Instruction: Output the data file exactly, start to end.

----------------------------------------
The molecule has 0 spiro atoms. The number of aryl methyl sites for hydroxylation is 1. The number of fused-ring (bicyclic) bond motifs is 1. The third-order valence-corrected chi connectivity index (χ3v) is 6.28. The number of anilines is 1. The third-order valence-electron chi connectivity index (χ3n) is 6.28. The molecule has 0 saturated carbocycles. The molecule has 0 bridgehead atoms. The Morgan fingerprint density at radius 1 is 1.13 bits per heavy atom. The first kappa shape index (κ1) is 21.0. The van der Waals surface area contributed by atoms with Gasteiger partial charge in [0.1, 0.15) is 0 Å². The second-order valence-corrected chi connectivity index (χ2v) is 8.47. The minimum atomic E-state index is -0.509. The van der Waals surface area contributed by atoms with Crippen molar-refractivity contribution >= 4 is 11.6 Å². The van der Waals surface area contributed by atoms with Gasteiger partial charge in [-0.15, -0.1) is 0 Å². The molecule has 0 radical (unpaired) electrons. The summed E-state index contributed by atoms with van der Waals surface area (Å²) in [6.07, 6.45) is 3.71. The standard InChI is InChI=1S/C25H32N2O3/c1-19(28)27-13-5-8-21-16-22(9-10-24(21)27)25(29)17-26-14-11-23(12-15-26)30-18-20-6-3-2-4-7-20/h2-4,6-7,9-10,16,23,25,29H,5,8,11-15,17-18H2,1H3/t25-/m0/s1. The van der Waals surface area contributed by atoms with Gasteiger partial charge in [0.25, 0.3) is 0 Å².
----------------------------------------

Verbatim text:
The molecule has 0 spiro atoms. The number of aryl methyl sites for hydroxylation is 1. The number of fused-ring (bicyclic) bond motifs is 1. The third-order valence-corrected chi connectivity index (χ3v) is 6.28. The number of anilines is 1. The third-order valence-electron chi connectivity index (χ3n) is 6.28. The molecule has 0 saturated carbocycles. The molecule has 0 bridgehead atoms. The Morgan fingerprint density at radius 1 is 1.13 bits per heavy atom. The first kappa shape index (κ1) is 21.0. The van der Waals surface area contributed by atoms with Gasteiger partial charge in [0.1, 0.15) is 0 Å². The second-order valence-corrected chi connectivity index (χ2v) is 8.47. The minimum atomic E-state index is -0.509. The van der Waals surface area contributed by atoms with Crippen molar-refractivity contribution >= 4 is 11.6 Å². The van der Waals surface area contributed by atoms with Gasteiger partial charge in [-0.15, -0.1) is 0 Å². The molecule has 0 radical (unpaired) electrons. The summed E-state index contributed by atoms with van der Waals surface area (Å²) in [6.07, 6.45) is 3.71. The standard InChI is InChI=1S/C25H32N2O3/c1-19(28)27-13-5-8-21-16-22(9-10-24(21)27)25(29)17-26-14-11-23(12-15-26)30-18-20-6-3-2-4-7-20/h2-4,6-7,9-10,16,23,25,29H,5,8,11-15,17-18H2,1H3/t25-/m0/s1. The van der Waals surface area contributed by atoms with Gasteiger partial charge in [0.25, 0.3) is 0 Å².